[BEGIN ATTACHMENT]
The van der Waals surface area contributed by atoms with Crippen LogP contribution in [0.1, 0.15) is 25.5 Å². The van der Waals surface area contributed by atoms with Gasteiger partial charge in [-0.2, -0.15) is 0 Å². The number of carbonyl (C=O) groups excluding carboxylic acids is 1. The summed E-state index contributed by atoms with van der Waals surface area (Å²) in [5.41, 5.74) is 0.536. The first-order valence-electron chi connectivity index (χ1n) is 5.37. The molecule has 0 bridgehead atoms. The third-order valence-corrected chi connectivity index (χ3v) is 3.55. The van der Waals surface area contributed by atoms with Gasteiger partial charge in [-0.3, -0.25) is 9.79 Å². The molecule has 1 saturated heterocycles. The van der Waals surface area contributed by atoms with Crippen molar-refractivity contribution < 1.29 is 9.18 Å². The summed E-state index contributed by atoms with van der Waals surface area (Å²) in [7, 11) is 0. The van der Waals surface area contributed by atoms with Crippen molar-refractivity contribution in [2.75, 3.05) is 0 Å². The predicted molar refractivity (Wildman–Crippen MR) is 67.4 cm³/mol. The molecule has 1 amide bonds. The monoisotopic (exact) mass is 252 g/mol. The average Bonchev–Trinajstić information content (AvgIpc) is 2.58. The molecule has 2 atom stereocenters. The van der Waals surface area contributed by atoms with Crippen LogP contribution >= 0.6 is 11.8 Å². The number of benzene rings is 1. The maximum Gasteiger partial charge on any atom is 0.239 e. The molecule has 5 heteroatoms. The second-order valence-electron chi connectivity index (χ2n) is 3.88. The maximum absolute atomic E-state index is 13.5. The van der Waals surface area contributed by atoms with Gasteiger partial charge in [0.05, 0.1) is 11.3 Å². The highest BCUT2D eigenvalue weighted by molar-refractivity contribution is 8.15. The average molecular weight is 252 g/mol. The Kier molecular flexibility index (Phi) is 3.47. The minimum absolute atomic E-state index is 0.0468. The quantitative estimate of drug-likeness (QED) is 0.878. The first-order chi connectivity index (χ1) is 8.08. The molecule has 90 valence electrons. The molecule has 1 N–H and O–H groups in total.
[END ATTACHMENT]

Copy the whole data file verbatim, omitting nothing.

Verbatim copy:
The van der Waals surface area contributed by atoms with Crippen LogP contribution in [0.1, 0.15) is 25.5 Å². The van der Waals surface area contributed by atoms with Gasteiger partial charge in [-0.2, -0.15) is 0 Å². The number of carbonyl (C=O) groups excluding carboxylic acids is 1. The summed E-state index contributed by atoms with van der Waals surface area (Å²) in [5.41, 5.74) is 0.536. The first-order valence-electron chi connectivity index (χ1n) is 5.37. The molecule has 0 bridgehead atoms. The third-order valence-corrected chi connectivity index (χ3v) is 3.55. The van der Waals surface area contributed by atoms with Gasteiger partial charge in [-0.3, -0.25) is 9.79 Å². The molecule has 1 saturated heterocycles. The van der Waals surface area contributed by atoms with Crippen molar-refractivity contribution < 1.29 is 9.18 Å². The summed E-state index contributed by atoms with van der Waals surface area (Å²) in [7, 11) is 0. The van der Waals surface area contributed by atoms with Crippen molar-refractivity contribution in [2.75, 3.05) is 0 Å². The predicted molar refractivity (Wildman–Crippen MR) is 67.4 cm³/mol. The molecule has 1 amide bonds. The monoisotopic (exact) mass is 252 g/mol. The average Bonchev–Trinajstić information content (AvgIpc) is 2.58. The molecule has 2 atom stereocenters. The van der Waals surface area contributed by atoms with Crippen LogP contribution >= 0.6 is 11.8 Å². The number of benzene rings is 1. The maximum Gasteiger partial charge on any atom is 0.239 e. The molecule has 5 heteroatoms. The second-order valence-electron chi connectivity index (χ2n) is 3.88. The maximum absolute atomic E-state index is 13.5. The van der Waals surface area contributed by atoms with Gasteiger partial charge in [0.05, 0.1) is 11.3 Å². The highest BCUT2D eigenvalue weighted by molar-refractivity contribution is 8.15. The average molecular weight is 252 g/mol. The Kier molecular flexibility index (Phi) is 3.47. The minimum absolute atomic E-state index is 0.0468. The quantitative estimate of drug-likeness (QED) is 0.878. The first-order chi connectivity index (χ1) is 8.08. The molecule has 90 valence electrons. The molecule has 1 N–H and O–H groups in total.